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What’s Up With Camera Firmware?

Exposure, Metering and the Histogram

Tim Parkin

Amateur Photographer who plays with big cameras and film when in between digital photographs.

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Digital Cameras have been widely available for over a decade now (it’s 16 years since the Nikon D1, 12 years since the Canon Digital Rebel/300D and 10 years since the Canon 5D) but we still have to deal with a lack of innovation in the interface between us and the camera. Exposure controls haven’t really moved on a whole lot since the days of film, apart from perhaps the histogram, an inaccurate way of showing how far wrong the internal meter was. I’m hoping to take you through some of the innovations that I’d like to see in the next range of cameras from the big manufacturers.

I’m not going to take credit for all of these as many of them have already been implemented in the excellent Magic Lantern firmware hack for Canon cameras (and have been discussed before that). However I’d like to pick out those that interest landscape photographers, enhance the ideas a little and add a few of my own (that probably aren’t possibly by hacking Canon cameras).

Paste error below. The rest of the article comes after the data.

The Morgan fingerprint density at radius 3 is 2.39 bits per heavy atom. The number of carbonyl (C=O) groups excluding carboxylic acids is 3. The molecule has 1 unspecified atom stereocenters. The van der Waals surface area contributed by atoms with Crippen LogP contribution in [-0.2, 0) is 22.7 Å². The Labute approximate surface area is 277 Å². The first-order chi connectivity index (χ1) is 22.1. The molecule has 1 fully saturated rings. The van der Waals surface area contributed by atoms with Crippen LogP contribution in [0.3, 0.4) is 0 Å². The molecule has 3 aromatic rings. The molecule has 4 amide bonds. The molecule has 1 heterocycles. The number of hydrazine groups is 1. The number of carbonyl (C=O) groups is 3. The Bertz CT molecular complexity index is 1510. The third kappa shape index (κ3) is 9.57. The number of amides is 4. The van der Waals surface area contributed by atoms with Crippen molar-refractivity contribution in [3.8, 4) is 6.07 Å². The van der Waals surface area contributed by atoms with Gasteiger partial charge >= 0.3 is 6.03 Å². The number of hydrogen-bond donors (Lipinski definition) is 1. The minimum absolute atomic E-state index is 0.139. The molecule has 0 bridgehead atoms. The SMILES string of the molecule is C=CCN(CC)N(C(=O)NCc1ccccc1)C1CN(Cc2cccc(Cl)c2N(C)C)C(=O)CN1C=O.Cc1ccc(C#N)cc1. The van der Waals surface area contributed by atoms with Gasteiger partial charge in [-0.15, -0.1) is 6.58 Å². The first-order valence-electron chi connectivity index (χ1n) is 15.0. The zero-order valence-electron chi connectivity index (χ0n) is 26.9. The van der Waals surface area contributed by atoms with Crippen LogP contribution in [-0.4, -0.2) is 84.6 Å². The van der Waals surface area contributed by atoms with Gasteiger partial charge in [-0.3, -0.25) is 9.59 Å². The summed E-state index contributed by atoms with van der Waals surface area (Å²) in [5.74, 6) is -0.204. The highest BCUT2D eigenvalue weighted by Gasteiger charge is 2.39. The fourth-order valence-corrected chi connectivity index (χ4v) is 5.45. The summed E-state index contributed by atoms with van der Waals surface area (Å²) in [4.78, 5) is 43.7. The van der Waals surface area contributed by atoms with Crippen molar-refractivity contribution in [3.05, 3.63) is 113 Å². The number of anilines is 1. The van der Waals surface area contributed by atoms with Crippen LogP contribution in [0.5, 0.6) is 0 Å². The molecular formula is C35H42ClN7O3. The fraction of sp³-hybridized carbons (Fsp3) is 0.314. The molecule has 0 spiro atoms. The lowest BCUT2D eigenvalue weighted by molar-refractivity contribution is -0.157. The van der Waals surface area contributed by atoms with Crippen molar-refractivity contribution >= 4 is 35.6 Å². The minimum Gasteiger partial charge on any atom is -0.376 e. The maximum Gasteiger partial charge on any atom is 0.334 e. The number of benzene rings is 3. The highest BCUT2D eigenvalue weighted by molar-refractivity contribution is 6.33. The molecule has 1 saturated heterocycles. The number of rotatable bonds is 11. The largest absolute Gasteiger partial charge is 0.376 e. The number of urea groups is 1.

The Histogram

Why oh why are we still using a histogram that is created from an in camera jpg? A jpg that most photographers never use in the first place?! The current version of the histogram in nearly all cameras bears little relationship with the actual constraints of the digital sensor. The biggest issue being that the red, green and blue balance on the sensor is vastly different than the balance in a typical photograph. Here are a few problems

  • The red and blue channels clip about a stop later than the green channel and hence in some scenes these channels may show as clipping but they could be underexposed by a stop. Likewise it’s possible to clip the green channel without warnings
  • Specular highlights and other small areas of clipped highlights rarely show as clipping on the histogram and preview image because they aren’t high enough resolution.
  • Many of the jpg settings can change the preview and histogram for exposure even though the scene remains the same

What we need is the following